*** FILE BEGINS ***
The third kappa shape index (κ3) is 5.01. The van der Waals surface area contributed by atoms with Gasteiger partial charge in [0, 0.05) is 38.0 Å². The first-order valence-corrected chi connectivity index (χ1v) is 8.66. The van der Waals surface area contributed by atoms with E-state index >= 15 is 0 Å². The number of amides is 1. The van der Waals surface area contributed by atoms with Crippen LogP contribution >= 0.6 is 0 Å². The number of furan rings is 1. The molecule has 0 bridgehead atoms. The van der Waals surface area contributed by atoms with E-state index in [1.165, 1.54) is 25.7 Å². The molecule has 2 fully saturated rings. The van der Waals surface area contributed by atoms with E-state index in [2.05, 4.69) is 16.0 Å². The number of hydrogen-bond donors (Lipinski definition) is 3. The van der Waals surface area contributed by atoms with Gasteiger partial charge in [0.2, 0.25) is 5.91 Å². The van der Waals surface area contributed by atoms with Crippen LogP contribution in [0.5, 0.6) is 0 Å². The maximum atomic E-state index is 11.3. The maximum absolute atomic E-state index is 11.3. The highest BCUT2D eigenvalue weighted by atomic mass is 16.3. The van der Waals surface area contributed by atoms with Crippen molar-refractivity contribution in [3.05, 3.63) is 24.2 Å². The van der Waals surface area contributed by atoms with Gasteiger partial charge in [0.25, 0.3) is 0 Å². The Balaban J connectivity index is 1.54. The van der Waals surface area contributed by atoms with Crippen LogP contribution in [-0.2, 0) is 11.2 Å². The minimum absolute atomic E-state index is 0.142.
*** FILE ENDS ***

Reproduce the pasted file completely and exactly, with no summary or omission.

The third kappa shape index (κ3) is 5.01. The van der Waals surface area contributed by atoms with Gasteiger partial charge in [0, 0.05) is 38.0 Å². The first-order valence-corrected chi connectivity index (χ1v) is 8.66. The van der Waals surface area contributed by atoms with E-state index >= 15 is 0 Å². The number of amides is 1. The van der Waals surface area contributed by atoms with Crippen LogP contribution >= 0.6 is 0 Å². The number of furan rings is 1. The molecule has 0 bridgehead atoms. The van der Waals surface area contributed by atoms with E-state index in [1.165, 1.54) is 25.7 Å². The molecule has 2 fully saturated rings. The van der Waals surface area contributed by atoms with E-state index in [2.05, 4.69) is 16.0 Å². The number of hydrogen-bond donors (Lipinski definition) is 3. The van der Waals surface area contributed by atoms with Gasteiger partial charge in [0.2, 0.25) is 5.91 Å². The van der Waals surface area contributed by atoms with Crippen LogP contribution in [0.5, 0.6) is 0 Å². The maximum atomic E-state index is 11.3. The maximum absolute atomic E-state index is 11.3. The highest BCUT2D eigenvalue weighted by atomic mass is 16.3. The van der Waals surface area contributed by atoms with Crippen molar-refractivity contribution in [3.05, 3.63) is 24.2 Å². The van der Waals surface area contributed by atoms with Gasteiger partial charge in [0.25, 0.3) is 0 Å². The Balaban J connectivity index is 1.54. The van der Waals surface area contributed by atoms with Crippen LogP contribution in [-0.2, 0) is 11.2 Å². The minimum absolute atomic E-state index is 0.142.